If we are unsuccessful in any interference proceedings or other priority, validity (including any patent oppositions), or inventorship disputes to which we may be subject, we may lose valuable intellectual property rights through the loss of one or more of our owned, licensed, or optioned patents, or such patent claims may be narrowed, invalidated, or held unenforceable, or through loss of exclusive ownership of or the exclusive right to use our patents. In the event of loss of patent rights as a result of any of these disputes, we may be required to obtain and maintain licenses from third parties, including parties involved in any such interference proceedings or other priority or inventorship disputes. Such licenses may not be available on commercially reasonable terms or at all, or may be non-exclusive. If we are unable to obtain and maintain such licenses, we may need to cease the development, manufacture, and commercialization of one or more of the therapeutic candidates we may develop. The loss of exclusivity or the narrowing of our patent claims could limit our ability to stop others from using or commercializing similar or identical technology and therapeutic candidates. Even if we are successful in an interference proceeding or other similar priority or inventorship disputes, it could result in substantial costs and be a distraction to management and other employees. Any of the foregoing could result in a material adverse effect on our business, financial condition, results of operations, or prospects.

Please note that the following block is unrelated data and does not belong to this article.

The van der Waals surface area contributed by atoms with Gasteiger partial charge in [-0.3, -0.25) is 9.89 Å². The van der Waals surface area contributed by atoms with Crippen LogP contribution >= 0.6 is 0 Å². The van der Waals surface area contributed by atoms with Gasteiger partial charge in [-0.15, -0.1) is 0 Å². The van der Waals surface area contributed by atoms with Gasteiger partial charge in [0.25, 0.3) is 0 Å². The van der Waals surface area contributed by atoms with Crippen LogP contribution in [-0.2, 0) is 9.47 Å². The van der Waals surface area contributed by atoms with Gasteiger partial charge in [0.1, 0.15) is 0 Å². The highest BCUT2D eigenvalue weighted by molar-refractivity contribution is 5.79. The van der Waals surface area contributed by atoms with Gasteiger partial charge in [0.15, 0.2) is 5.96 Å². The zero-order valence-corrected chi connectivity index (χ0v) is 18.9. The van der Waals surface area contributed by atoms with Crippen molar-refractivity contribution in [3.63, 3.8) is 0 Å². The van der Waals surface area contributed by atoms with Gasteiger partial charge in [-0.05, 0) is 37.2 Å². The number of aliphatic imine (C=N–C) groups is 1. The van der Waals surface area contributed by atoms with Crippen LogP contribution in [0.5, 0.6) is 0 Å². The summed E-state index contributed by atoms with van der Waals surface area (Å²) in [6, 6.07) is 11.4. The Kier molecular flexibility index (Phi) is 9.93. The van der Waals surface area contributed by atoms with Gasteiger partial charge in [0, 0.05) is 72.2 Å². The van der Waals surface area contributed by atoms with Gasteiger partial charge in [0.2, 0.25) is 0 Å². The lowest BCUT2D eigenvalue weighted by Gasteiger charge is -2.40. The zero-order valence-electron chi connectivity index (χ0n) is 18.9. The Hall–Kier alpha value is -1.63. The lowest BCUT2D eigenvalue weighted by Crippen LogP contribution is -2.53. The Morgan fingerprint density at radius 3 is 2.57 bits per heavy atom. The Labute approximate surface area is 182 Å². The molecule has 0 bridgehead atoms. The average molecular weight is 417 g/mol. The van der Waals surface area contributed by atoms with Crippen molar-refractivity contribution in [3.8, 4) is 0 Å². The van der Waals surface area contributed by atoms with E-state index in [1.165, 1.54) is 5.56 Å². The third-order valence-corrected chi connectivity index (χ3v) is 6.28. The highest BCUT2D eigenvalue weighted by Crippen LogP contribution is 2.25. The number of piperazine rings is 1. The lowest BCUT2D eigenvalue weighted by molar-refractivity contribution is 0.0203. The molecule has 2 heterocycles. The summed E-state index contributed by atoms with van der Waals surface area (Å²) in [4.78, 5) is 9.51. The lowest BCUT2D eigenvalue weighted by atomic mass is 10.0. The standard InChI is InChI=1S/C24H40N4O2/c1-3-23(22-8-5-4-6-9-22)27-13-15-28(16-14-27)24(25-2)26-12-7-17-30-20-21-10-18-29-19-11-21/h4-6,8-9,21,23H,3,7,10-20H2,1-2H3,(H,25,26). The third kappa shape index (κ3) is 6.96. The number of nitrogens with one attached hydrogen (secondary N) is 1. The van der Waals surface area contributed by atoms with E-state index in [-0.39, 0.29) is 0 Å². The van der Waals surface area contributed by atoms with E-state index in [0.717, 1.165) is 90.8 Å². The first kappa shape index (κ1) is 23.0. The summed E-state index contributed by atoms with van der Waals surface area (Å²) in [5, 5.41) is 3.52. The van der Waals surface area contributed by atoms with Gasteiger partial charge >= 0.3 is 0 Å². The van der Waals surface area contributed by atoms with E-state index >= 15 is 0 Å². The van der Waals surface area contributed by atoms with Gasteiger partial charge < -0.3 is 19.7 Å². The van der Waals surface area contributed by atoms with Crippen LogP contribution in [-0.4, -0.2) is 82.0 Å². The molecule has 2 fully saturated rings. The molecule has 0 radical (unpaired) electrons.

We have intellectual property coverage for our therapeutic candidates in the United States, Europe, and other territories, but our foreign intellectual property rights are not exhaustive.
We have intellectual property for our therapeutic candidates in many key markets such as the United States and Europe. However, we do not have intellectual property rights in every country throughout the world. Filing, prosecuting, and defending patents on therapeutic candidates in all countries throughout the world would be prohibitively expensive, and our intellectual property rights in some countries outside the United States, and Europe can be less extensive than those in the United States. In addition, the laws of foreign countries do not protect intellectual property rights to the same extent as federal and state laws of the United States. Consequently, we may not be able to prevent third parties from practicing our inventions in all countries outside the United States, or from selling or importing products made using our inventions in and into the United States or other jurisdictions. Competitors may use our technologies in jurisdictions where we have not obtained patent protection to develop their own products and, further, may export otherwise infringing products to territories where we have patent protection but where enforcement is not as strong as that in the United States. These products may compete with our therapeutic candidates and our patents or other intellectual property rights may not be effective or sufficient to prevent them from competing.